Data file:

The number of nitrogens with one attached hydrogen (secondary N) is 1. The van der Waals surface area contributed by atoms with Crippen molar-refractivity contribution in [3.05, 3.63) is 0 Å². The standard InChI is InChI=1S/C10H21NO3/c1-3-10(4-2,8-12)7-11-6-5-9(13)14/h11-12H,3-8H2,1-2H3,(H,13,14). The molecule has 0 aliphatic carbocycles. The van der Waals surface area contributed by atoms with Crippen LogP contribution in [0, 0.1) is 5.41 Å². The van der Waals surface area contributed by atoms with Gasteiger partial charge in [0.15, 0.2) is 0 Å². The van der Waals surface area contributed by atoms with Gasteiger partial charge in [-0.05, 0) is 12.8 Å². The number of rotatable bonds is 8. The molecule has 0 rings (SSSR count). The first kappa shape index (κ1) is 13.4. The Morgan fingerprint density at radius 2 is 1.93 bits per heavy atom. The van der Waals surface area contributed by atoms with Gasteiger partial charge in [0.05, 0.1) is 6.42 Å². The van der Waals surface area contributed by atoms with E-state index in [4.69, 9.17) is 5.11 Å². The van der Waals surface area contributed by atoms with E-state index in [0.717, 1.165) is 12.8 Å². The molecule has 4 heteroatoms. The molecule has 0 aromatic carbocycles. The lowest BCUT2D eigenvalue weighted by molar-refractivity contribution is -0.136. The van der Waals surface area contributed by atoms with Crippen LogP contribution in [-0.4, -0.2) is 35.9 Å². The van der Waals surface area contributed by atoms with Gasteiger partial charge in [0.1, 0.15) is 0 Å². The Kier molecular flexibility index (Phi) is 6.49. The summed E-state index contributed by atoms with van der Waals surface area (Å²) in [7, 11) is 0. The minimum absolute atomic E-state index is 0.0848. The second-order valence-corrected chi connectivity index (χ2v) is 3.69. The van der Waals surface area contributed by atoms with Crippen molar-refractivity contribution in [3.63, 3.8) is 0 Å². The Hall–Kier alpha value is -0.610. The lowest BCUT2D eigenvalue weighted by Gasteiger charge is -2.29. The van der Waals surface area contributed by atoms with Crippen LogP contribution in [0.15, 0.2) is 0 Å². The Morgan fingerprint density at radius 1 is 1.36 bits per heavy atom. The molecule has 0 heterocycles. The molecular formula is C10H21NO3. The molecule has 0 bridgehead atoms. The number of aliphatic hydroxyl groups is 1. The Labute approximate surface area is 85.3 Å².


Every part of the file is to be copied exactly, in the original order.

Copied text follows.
The number of nitrogens with one attached hydrogen (secondary N) is 1. The van der Waals surface area contributed by atoms with Crippen molar-refractivity contribution in [3.05, 3.63) is 0 Å². The standard InChI is InChI=1S/C10H21NO3/c1-3-10(4-2,8-12)7-11-6-5-9(13)14/h11-12H,3-8H2,1-2H3,(H,13,14). The molecule has 0 aliphatic carbocycles. The van der Waals surface area contributed by atoms with Crippen LogP contribution in [0, 0.1) is 5.41 Å². The van der Waals surface area contributed by atoms with Gasteiger partial charge in [0.15, 0.2) is 0 Å². The van der Waals surface area contributed by atoms with Gasteiger partial charge in [-0.05, 0) is 12.8 Å². The number of rotatable bonds is 8. The molecule has 0 rings (SSSR count). The first kappa shape index (κ1) is 13.4. The Morgan fingerprint density at radius 2 is 1.93 bits per heavy atom. The van der Waals surface area contributed by atoms with Gasteiger partial charge in [0.05, 0.1) is 6.42 Å². The van der Waals surface area contributed by atoms with E-state index in [4.69, 9.17) is 5.11 Å². The van der Waals surface area contributed by atoms with E-state index in [0.717, 1.165) is 12.8 Å². The molecule has 4 heteroatoms. The molecule has 0 aromatic carbocycles. The lowest BCUT2D eigenvalue weighted by molar-refractivity contribution is -0.136. The van der Waals surface area contributed by atoms with Crippen LogP contribution in [-0.4, -0.2) is 35.9 Å². The van der Waals surface area contributed by atoms with Gasteiger partial charge in [0.1, 0.15) is 0 Å². The Kier molecular flexibility index (Phi) is 6.49. The summed E-state index contributed by atoms with van der Waals surface area (Å²) in [7, 11) is 0. The minimum absolute atomic E-state index is 0.0848. The second-order valence-corrected chi connectivity index (χ2v) is 3.69. The van der Waals surface area contributed by atoms with Crippen molar-refractivity contribution in [3.63, 3.8) is 0 Å². The Hall–Kier alpha value is -0.610. The lowest BCUT2D eigenvalue weighted by Gasteiger charge is -2.29. The van der Waals surface area contributed by atoms with Crippen LogP contribution in [0.15, 0.2) is 0 Å². The Morgan fingerprint density at radius 1 is 1.36 bits per heavy atom. The molecule has 0 heterocycles. The molecular formula is C10H21NO3. The molecule has 0 bridgehead atoms. The number of aliphatic hydroxyl groups is 1. The Labute approximate surface area is 85.3 Å².